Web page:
The world of apples is supposedly divided cleanly in two: cookers and eaters. But does that mean you can't eat a cooker? Or cook an eater? And what makes a "cooking" apple anyway?
Generally, the apples that cook or bake best are those that are notably tart (because you're going to add sugar anyway) and that hold together through cooking.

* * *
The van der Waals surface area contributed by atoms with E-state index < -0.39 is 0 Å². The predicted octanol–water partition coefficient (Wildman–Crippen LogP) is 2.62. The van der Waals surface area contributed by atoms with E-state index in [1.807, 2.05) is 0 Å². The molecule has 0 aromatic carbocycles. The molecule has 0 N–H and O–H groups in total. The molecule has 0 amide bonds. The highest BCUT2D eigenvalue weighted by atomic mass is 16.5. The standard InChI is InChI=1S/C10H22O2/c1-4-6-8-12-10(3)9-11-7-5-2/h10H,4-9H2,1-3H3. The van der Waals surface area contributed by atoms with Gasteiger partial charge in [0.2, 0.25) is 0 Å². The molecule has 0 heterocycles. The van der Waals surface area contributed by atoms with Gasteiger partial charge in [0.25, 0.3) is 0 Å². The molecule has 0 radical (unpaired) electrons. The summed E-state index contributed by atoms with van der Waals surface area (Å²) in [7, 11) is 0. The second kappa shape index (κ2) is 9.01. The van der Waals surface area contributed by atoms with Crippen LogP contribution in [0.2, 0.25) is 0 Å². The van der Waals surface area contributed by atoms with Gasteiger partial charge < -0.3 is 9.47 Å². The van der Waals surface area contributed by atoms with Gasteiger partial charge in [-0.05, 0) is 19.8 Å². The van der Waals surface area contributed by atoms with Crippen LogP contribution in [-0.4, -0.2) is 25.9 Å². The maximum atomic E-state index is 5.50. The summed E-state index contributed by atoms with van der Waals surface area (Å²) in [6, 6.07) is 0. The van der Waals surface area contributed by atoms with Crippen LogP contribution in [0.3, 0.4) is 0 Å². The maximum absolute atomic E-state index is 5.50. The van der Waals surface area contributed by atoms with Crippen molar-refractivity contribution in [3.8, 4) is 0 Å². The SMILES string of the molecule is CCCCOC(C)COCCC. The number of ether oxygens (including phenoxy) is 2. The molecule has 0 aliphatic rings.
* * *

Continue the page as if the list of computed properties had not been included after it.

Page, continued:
In my experience, the best apples for cooking are Granny Smith, Golden Delicious and Jonathan. But I've also had good luck with Gala, Braeburn, Pink Lady and Fuji. As for the older varieties, there are so many, you're best off asking the farmer.
-- Russ ParsonsCopyright © 2014, Los Angeles Times